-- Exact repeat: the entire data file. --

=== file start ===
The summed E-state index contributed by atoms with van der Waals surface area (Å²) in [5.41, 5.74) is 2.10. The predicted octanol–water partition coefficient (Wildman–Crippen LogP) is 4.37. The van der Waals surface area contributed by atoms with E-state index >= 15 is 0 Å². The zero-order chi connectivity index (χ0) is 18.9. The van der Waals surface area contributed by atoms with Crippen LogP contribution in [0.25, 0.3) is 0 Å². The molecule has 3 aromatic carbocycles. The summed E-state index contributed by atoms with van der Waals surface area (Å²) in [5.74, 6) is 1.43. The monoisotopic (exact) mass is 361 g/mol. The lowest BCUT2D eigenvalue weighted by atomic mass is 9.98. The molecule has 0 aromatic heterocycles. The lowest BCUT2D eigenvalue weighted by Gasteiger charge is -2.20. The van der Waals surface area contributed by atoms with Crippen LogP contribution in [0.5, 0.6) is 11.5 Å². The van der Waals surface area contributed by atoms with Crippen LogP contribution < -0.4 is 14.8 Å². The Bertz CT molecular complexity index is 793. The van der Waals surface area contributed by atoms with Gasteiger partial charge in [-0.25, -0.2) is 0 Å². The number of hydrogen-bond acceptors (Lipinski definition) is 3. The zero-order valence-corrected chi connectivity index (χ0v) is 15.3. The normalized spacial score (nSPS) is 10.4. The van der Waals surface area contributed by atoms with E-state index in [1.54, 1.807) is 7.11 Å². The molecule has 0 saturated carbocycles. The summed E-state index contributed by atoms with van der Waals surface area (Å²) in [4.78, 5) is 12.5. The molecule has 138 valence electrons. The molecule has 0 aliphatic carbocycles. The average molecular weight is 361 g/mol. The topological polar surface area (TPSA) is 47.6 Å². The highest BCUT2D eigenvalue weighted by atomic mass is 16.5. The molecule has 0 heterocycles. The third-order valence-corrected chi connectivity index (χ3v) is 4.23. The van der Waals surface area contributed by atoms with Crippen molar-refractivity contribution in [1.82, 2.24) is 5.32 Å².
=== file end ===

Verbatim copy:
The summed E-state index contributed by atoms with van der Waals surface area (Å²) in [5.41, 5.74) is 2.10. The predicted octanol–water partition coefficient (Wildman–Crippen LogP) is 4.37. The van der Waals surface area contributed by atoms with E-state index >= 15 is 0 Å². The zero-order chi connectivity index (χ0) is 18.9. The van der Waals surface area contributed by atoms with Crippen LogP contribution in [0.25, 0.3) is 0 Å². The molecule has 3 aromatic carbocycles. The summed E-state index contributed by atoms with van der Waals surface area (Å²) in [5.74, 6) is 1.43. The monoisotopic (exact) mass is 361 g/mol. The lowest BCUT2D eigenvalue weighted by atomic mass is 9.98. The molecule has 0 aromatic heterocycles. The lowest BCUT2D eigenvalue weighted by Gasteiger charge is -2.20. The van der Waals surface area contributed by atoms with Crippen LogP contribution in [0.5, 0.6) is 11.5 Å². The van der Waals surface area contributed by atoms with Crippen LogP contribution < -0.4 is 14.8 Å². The Bertz CT molecular complexity index is 793. The van der Waals surface area contributed by atoms with Gasteiger partial charge in [-0.25, -0.2) is 0 Å². The number of hydrogen-bond acceptors (Lipinski definition) is 3. The zero-order valence-corrected chi connectivity index (χ0v) is 15.3. The normalized spacial score (nSPS) is 10.4. The van der Waals surface area contributed by atoms with E-state index in [1.54, 1.807) is 7.11 Å². The molecule has 0 saturated carbocycles. The summed E-state index contributed by atoms with van der Waals surface area (Å²) in [4.78, 5) is 12.5. The molecule has 138 valence electrons. The molecule has 0 aliphatic carbocycles. The average molecular weight is 361 g/mol. The topological polar surface area (TPSA) is 47.6 Å². The highest BCUT2D eigenvalue weighted by atomic mass is 16.5. The molecule has 0 heterocycles. The third-order valence-corrected chi connectivity index (χ3v) is 4.23. The van der Waals surface area contributed by atoms with Crippen molar-refractivity contribution in [1.82, 2.24) is 5.32 Å².